| 14 December 2000
Rail investment threatened by switch to air
By Paul Marston, Transport Correspondent
The sharp fall in the number of rail passengers since the Hatfield crash is threatening long-term improvements to the railways, the Government's chief transport adviser said yesterday.
He issued his warning as John Prescott, the Deputy Prime Minister, confirmed that services might not return to normal until Easter and a Commons committee called for "radical changes" in the Railtrack management. David Begg, head of the Commission for Integrated Transport, said he believed that the recent shift of inter-city travellers from rail to air could become permanent unless normal services were restored quickly.
Uncertainty about demand for rail travel would affect the ability of Railtrack and the train companies to raise the £34 billion the Government expects from them as part of its 10-year transport plan. The money has been earmarked for extensive upgrades to the main intercity lines and to provide more frequent and reliable commuter services. Commission figures showed that, eight weeks after Hatfield, overall use of the railways was down by 14 per cent and on intercity routes by 30 per cent.
The number of domestic air passengers had risen by 15 per cent, with routes such as London-Newcastle and London-Manchester up by more than 40 per cent. Mr Begg said that he had taken to flying from his home in Edinburgh to London instead of going by rail. "Normally the train takes about four hours. At the moment it is more like seven. The flights are pretty good and there are lots of cheap seats. Train companies such as Virgin and GNER have a real challenge on their hands to win this business back."
Mr Prescott said during Commons questions that Railtrack aimed to achieve substantial reductions in journey times by the end of next month. But the track problem was so extensive that it could be mid-April before all services were back to normal.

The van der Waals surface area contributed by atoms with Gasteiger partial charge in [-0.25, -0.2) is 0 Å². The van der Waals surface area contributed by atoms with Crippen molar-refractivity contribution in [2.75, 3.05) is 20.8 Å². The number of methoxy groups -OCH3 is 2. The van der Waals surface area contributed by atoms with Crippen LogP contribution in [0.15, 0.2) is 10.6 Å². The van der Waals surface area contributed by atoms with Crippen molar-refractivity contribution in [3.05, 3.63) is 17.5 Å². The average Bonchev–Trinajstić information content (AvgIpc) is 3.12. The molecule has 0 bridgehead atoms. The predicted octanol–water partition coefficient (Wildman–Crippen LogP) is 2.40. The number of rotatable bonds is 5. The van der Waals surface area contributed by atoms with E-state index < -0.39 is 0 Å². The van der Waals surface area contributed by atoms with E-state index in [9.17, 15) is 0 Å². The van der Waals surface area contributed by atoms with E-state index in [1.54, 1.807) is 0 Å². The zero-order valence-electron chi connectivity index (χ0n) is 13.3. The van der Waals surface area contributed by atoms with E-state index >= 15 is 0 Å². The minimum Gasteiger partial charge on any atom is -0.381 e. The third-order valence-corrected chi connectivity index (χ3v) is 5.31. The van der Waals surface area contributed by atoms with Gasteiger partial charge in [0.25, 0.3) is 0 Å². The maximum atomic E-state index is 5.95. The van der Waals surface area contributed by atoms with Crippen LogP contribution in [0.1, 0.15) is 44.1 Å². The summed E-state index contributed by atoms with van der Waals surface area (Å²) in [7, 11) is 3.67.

In a report on Hatfield and the emergency track maintenance that has followed, the transport select committee said that Railtrack was guilty of "systematic, often-repeated failings". These could not be resolved by the recent resignation of Gerald Corbett as chief executive and the "cosmetic reshuffle" of its board. The MPs called for a fundamental shake-up of senior managers, with more power being given to experienced railwaymen and engineers. They also demanded an overhaul of methods of supervising maintenance contractors.
The all-party group said the continuing emergency track programme suggested that Railtrack knew that its management of maintenance contractors had been ineffective before the derailment, which claimed four lives. It cited Mr Corbett's view that the failure of Balfour Beatty, the contractors for Hatfield, to impose a speed limit after finding a track defect nine months before the crash was "not acceptable".
The MPs said that despite a reshuffle three weeks ago, Railtrack's board still contained only one executive director qualified in engineering and only one other with significant rail experience. Gwyneth Dunwoody, the committee's Labour chairman, suggested that the Government might ultimately have to consider renationalising Railtrack if the company proved incapable of improving its performance.
Railtrack insisted that experienced railwaymen made up "over half" of its top management group.